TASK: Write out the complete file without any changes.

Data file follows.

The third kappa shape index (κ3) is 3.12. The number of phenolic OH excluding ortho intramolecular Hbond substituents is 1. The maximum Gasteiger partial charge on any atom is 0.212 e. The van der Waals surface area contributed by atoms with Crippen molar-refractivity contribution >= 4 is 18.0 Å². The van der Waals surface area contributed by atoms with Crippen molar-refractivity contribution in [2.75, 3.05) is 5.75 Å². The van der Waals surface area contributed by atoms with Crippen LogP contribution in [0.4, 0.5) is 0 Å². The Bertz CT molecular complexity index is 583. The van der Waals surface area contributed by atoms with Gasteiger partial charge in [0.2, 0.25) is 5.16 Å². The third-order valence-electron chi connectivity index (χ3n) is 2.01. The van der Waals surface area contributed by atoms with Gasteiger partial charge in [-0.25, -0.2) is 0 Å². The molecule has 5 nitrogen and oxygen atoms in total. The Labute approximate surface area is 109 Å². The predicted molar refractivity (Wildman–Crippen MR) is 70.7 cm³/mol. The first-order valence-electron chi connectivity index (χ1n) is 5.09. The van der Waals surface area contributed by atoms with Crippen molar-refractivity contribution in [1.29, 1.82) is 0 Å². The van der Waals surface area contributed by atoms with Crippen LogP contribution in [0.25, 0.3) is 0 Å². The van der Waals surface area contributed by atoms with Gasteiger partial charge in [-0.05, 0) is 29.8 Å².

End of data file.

The third kappa shape index (κ3) is 3.12. The number of phenolic OH excluding ortho intramolecular Hbond substituents is 1. The maximum Gasteiger partial charge on any atom is 0.212 e. The van der Waals surface area contributed by atoms with Crippen molar-refractivity contribution >= 4 is 18.0 Å². The van der Waals surface area contributed by atoms with Crippen molar-refractivity contribution in [2.75, 3.05) is 5.75 Å². The van der Waals surface area contributed by atoms with Crippen LogP contribution in [0.4, 0.5) is 0 Å². The Bertz CT molecular complexity index is 583. The van der Waals surface area contributed by atoms with Gasteiger partial charge in [0.2, 0.25) is 5.16 Å². The third-order valence-electron chi connectivity index (χ3n) is 2.01. The van der Waals surface area contributed by atoms with Gasteiger partial charge in [-0.25, -0.2) is 0 Å². The molecule has 5 nitrogen and oxygen atoms in total. The Labute approximate surface area is 109 Å². The predicted molar refractivity (Wildman–Crippen MR) is 70.7 cm³/mol. The first-order valence-electron chi connectivity index (χ1n) is 5.09. The van der Waals surface area contributed by atoms with Crippen molar-refractivity contribution in [1.29, 1.82) is 0 Å². The van der Waals surface area contributed by atoms with Crippen LogP contribution in [0.25, 0.3) is 0 Å². The van der Waals surface area contributed by atoms with Gasteiger partial charge in [-0.05, 0) is 29.8 Å².